We've all had the experience of meeting someone who seems to be "off" somehow, but in a way it's extremely difficult to put a finger on.

Dating and falling in love with a person whose personality traits turn out to be so truly twisted as to raise suspicions that they might have antisocial personality disorder will leave your self-esteem and ability to trust deeply damaged, possibly even causing you to doubt your own perceptions of reality....

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Diagnose Your Relationship Anxiety

Diagnose Your Relationship Anxiety

Most people with anxiety are keenly aware that certain relationships can either reduce or drastically increase anxiety, but do you know why? Most people react from their gut, either withdrawing or frantically seeking a relationship; both often spiral into dysfunctional patterns. With some discernment, you can learn to use anxiety as a diagnostic clue to help you navigate relationships, increase healthy connections, and leave dysfunctional ones....

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What is Depth Therapy?: How Cognitive Neuroscience and Attachment Theory Teach Therapy

The language of Attachment Theory has become somewhat common parlance in today's mainstream world. You have likely heard of "attachment styles" and have some idea of how your early bonds shape your style of attaching and bonding in early life.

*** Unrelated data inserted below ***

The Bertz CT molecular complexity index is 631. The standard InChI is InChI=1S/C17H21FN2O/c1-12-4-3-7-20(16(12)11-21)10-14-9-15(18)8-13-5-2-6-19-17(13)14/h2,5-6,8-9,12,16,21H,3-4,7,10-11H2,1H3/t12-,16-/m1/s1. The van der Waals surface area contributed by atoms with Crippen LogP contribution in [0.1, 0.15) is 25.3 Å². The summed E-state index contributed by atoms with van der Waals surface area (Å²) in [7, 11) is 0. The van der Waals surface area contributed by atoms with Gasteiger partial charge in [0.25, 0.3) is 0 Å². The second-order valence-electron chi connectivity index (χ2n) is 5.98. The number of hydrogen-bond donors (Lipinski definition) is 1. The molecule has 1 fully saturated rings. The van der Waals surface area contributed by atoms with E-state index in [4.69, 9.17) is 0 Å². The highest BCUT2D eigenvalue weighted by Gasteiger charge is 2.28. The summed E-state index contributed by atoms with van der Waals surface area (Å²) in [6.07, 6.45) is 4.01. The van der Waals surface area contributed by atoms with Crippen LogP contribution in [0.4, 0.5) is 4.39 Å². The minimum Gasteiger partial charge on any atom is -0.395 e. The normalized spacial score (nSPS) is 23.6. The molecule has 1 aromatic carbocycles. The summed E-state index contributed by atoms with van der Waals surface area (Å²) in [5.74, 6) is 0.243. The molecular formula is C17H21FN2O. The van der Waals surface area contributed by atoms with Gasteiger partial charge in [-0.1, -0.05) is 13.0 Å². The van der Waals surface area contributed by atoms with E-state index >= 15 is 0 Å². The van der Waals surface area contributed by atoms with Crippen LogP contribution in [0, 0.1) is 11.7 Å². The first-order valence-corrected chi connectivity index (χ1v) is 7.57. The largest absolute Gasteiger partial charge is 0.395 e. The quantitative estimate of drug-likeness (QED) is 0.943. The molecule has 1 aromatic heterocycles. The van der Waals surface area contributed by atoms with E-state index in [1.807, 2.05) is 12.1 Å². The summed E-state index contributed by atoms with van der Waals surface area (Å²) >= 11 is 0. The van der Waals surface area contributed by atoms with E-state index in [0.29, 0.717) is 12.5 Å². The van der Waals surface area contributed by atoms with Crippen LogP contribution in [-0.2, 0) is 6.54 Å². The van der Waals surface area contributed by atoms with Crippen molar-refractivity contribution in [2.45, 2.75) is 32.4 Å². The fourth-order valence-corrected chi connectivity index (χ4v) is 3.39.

Attachment Theory began with a British scientist named John Bowly in the 1960's, who noticed that humans behave in a manner driven by a biological need to bond with their caregivers. This was a revolutionary notion at the time and caused him to be ostracized by the field of psychoanalysis, which at the time was governed by the notion that humans were motivated by internal fantasies, needs and desires. What is so exciting today is that this one-time dichotomy is now understood as a unified whole.

Object Relations is the fancy medical terminology which describes how our interpersonal relationships become encoded in our internal world, which is why our early relationships have such an enormously influential role shaping our identity, beliefs,...